Project Edith: A pioneer for our future grid
Project Edith is an exciting new project from Ausgrid in NSW that provides a glimpse of what electricity distribution networks might look like in the future. Bringing together cutting edge technological and innovative economic ideas, Project Edith is a test bed of how networks throughout Australia will continue to deliver safe, reliable, affordable, and renewable energy to customers.
Project Edith offers a very real and exciting glimpse into the future of electricity networks known as Distribution System Operators (or DSOs). Ausgrid and Reposit Power have partnered to deliver this project that combines the latest technology (Dynamic Operating Envelopes or DOEs) with innovative economics (dynamic pricing/tariffs) to provide insights that will shape future energy policy.
The project is named in honour of Edith Clarke, an American engineer who pioneered not only the field of engineering but arguably helped open the door for all women in STEM.
In a future where Distributed Energy Resources (DER) are ubiquitous and increasingly “smart” there is huge potential to harness the flexibility they offer in a way that is efficient and lowers the bills of everyone connected to the power grid. It is an opportunity that networks all over Australia are trying to realise in different ways – such as through Project EDGE in Victoria and Project Symphony in Western Australia.
The industry is also trying to create a way for customers to be rewarded for their flexibility, through their aggregator, who manages customer devices and responds to market signals on their behalf. This is also one of the key objectives of the Energy Security Board’s (ESB) DER Implementation Plan.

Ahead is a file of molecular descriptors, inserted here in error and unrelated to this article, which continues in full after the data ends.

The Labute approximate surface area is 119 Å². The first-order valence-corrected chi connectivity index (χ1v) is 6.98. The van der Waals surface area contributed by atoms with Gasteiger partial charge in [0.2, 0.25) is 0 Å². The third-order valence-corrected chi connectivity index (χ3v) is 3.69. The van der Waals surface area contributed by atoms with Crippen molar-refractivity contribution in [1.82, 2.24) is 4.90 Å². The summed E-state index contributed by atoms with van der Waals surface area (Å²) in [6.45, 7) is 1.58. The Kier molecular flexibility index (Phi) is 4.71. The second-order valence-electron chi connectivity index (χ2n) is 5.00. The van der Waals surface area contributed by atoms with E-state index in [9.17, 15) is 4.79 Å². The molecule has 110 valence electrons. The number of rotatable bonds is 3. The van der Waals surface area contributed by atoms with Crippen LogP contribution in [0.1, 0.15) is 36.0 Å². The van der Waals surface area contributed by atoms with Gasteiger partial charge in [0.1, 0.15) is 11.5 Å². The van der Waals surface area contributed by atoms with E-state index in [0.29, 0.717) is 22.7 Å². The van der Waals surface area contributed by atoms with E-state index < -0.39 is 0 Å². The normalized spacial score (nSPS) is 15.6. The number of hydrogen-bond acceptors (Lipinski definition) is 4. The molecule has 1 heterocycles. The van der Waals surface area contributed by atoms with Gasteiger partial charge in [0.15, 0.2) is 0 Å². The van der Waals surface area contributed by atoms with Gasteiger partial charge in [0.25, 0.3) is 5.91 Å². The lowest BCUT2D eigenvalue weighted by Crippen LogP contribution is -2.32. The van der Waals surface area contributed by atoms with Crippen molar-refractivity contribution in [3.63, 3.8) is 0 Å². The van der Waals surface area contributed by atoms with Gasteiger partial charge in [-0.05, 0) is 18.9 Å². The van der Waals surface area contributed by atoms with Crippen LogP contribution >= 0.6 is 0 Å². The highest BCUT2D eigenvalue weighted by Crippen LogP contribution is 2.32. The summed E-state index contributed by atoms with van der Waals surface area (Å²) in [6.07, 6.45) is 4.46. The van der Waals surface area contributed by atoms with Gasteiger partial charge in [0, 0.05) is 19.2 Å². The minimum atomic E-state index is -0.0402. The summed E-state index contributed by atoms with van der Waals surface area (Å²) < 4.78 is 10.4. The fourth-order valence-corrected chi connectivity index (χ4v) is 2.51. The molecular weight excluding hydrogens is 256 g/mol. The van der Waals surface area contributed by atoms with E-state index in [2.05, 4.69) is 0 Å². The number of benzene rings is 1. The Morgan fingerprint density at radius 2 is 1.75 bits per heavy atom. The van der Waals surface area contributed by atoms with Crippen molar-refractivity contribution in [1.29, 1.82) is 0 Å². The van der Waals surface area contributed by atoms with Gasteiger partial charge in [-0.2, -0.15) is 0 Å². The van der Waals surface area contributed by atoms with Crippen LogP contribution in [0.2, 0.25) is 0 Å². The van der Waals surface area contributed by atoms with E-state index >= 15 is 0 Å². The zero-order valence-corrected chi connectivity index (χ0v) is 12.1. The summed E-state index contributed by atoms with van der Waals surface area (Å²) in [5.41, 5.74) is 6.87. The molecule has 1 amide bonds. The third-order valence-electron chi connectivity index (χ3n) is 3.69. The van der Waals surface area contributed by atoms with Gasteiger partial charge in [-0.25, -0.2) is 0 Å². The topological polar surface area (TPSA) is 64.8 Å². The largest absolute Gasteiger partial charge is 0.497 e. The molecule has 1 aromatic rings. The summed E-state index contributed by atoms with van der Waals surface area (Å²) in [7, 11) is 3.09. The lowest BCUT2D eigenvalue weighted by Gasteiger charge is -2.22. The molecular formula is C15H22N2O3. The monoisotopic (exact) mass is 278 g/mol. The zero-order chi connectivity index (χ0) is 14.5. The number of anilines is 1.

Project Edith hopes to test several assumptions through the two levers:
- dynamic operating envelopes (that communicate the technical limitations of the network i.e. capacity) and
- dynamic network tariffs/pricing (the economic incentive or “market signal” that aggregators respond to).
Through these two levers working in tandem, more capacity can be made available to customers to gain value from market, while ensuring that the network doesn’t exceed its limits. It is therefore up to the aggregator (in this case Reposit Power) to create products or offers that those customers want, based on the signals it receives from the networks. One of the Reposit products included in this trial is its No Bill product.
I won’t bore you with the exact technical details that underpin how it all works, but suffice to say Project Edith builds on previous ARENA-funded work undertaken in the Evolve DER Project.
It just goes to show that important change isn’t always flashy or headline-grabbing and it’s to ARENA’s credit that it supported research that wouldn’t have been possible without it.
Over the next 12 months and all going well, the project hopes to expand participation to other virtual power plants (VPPs), networks and AEMO (Australian Energy Market Operator).
AEMO’s involvement will be a particularly important step as the project team hopes demonstrate how these tools also provide AEMO with certainty of network capacity being available when they receive bids from VPPs.
The project team hopes to release a Project Edith Overview report in the near future, but in the meantime I hope you stay tuned to their website where Ausgrid will be providing updates very soon.
Like its namesake, Project Edith is shaping up to be a real pioneer in the field. It will be exciting to see what she comes up with next.